Health officials warn of possible infectious diseases contracted in flooded areas
Health officials are now warning residents who live along the river to be extra cautious of potentially infectious diseases that could be in the water.
LOUISVILLE, Ky. (WDRB) -- Health officials are now warning residents who live along the river to be extra cautious of potentially infectious diseases that could be in the water.
Dr. Paul McKinney, Associate Dean of Public Heath at the University of Louisville, said that aside from the deeper, faster moving water, even splashing can be dangerous if water gets in someone’s mouth or nose.
Hepatitis B or C, MRSA and the rotovirus are just some of the diseases that could be contracted if hands are not washed or surfaces indoors aren’t washed with bleach.
“There are parasitic diseases like cryptosporidiosis, an unusual thing you may not have heard about," McKinney said. "It was a big problem in the city of Milwaukee after a flooding event they had in the 1990s."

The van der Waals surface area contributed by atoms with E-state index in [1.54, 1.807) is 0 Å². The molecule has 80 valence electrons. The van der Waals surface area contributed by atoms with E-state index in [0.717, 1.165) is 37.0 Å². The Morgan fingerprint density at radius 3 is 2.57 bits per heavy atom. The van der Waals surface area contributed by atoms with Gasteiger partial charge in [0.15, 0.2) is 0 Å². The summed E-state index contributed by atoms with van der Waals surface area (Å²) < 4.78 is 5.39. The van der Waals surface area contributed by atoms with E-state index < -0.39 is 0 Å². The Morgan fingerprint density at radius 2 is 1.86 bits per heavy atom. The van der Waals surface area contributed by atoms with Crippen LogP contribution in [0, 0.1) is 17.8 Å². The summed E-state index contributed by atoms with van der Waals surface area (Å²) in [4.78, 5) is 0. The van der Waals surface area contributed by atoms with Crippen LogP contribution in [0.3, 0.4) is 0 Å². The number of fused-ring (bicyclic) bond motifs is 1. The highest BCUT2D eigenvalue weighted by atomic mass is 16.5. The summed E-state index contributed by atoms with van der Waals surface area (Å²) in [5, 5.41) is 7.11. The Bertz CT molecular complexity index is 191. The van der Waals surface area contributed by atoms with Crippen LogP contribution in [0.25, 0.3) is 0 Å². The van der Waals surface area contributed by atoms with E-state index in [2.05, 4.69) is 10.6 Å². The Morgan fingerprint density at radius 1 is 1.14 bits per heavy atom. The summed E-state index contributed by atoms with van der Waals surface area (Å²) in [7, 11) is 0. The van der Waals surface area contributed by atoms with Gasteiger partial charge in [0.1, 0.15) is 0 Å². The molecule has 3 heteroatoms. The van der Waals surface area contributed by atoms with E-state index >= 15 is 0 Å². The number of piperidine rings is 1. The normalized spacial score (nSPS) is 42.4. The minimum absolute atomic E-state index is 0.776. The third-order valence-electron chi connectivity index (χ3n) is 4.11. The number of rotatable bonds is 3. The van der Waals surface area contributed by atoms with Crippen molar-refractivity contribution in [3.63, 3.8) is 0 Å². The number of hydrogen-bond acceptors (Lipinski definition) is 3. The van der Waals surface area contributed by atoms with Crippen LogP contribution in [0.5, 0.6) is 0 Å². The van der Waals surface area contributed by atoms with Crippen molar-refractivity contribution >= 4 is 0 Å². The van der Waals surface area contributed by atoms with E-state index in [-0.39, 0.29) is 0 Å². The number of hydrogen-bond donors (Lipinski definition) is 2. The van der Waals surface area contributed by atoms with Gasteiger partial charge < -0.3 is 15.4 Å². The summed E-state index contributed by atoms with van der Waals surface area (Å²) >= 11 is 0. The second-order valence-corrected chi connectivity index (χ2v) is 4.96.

Walking around barefoot in flooded waters cannot only severely injure feet but can cause “immersion foot” or “trench foot,” which is similar to frostbite: difficult to treat but very preventable by wearing rubber boots.
Adults should get a Tetanus-diphtheria (TD) shot to prevent any infections caused by open wounds in the water. Clark County, Indiana, will hold a free tetanus vaccination from 2-6 p.m. Wednesday at the Utica Town Hall,
Health officials are warning children to not play with toys that have come in contact with river or flood waters. The items should be washed thoroughly and disinfected.
“Hopefully, the problem will go away in a few days as the flood waters to recede to normal levels,” McKinney said.
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